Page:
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Cloud computing may have a silver lining, but it's apparently covered in soot.
The silver lining is that public clouds compel companies to share servers, storage, and networks and run fewer machines at higher utilization rates than they would if they bought capacity individually. But for environmental watchdog Greenpeace International, this is not enough. The organization has issued a report to remind everyone that the world's biggest cloud providers are often dependent on coal-produced electricity for their operations – and has gone so far as to rank their major data centers by their sootiness.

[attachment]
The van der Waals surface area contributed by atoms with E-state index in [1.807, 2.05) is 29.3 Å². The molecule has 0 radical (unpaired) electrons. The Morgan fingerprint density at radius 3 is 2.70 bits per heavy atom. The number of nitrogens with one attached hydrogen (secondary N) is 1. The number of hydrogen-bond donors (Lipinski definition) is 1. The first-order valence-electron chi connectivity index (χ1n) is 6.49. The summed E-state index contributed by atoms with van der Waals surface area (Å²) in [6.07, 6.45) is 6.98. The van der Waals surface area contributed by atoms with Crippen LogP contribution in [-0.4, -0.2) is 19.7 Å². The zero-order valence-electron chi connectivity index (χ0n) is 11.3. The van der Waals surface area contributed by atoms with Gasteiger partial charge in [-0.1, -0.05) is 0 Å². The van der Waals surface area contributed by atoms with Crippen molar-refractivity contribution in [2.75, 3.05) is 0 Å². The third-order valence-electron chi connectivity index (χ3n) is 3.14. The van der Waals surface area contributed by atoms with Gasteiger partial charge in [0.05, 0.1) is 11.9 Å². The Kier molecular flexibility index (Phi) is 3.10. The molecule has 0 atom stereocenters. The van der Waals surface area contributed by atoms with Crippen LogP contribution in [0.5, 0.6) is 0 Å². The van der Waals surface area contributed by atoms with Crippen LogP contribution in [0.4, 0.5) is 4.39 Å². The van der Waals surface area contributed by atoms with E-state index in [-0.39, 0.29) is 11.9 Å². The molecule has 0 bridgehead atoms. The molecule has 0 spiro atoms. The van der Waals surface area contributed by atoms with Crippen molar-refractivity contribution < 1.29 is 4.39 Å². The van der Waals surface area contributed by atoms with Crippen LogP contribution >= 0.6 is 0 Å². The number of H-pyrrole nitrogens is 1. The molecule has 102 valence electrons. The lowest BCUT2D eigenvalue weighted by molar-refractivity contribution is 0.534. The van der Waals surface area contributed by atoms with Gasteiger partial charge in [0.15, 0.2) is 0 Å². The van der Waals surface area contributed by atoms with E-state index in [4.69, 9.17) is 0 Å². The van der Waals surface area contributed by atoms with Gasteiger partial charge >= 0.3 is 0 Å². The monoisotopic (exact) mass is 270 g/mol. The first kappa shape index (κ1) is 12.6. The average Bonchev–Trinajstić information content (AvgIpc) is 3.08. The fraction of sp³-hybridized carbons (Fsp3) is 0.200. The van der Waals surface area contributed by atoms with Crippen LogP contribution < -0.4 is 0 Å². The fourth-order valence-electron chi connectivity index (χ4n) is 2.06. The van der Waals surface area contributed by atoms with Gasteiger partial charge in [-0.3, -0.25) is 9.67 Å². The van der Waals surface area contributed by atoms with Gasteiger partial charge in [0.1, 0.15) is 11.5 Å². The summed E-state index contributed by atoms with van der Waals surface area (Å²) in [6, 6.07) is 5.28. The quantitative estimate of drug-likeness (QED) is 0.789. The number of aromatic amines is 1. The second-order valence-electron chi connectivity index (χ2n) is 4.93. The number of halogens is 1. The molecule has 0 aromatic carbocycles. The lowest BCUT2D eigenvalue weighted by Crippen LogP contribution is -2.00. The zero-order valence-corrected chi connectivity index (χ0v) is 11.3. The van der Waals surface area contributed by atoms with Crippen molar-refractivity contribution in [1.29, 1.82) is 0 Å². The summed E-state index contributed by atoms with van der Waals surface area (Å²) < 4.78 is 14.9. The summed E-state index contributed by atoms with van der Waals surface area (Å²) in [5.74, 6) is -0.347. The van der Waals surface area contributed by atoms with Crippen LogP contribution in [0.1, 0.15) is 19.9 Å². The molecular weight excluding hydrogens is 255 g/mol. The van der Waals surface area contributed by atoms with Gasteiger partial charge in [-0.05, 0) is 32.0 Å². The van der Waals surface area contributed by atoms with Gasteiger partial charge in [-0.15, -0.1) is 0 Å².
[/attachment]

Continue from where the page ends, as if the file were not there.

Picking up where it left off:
Google does a bit better, with a an aggregate of 34.7 per cent of its electricity for three operational data centers – in Dalles, Oregon; St Ghislain, Belgium; and Eemshaven, the Netherlands – and five others under construction. But the newer Google data centers are heavier on the dirty fuels, which is what has Greenpeace miffed. (See if those searches for Greenpeace International come to the top of the page, eh?)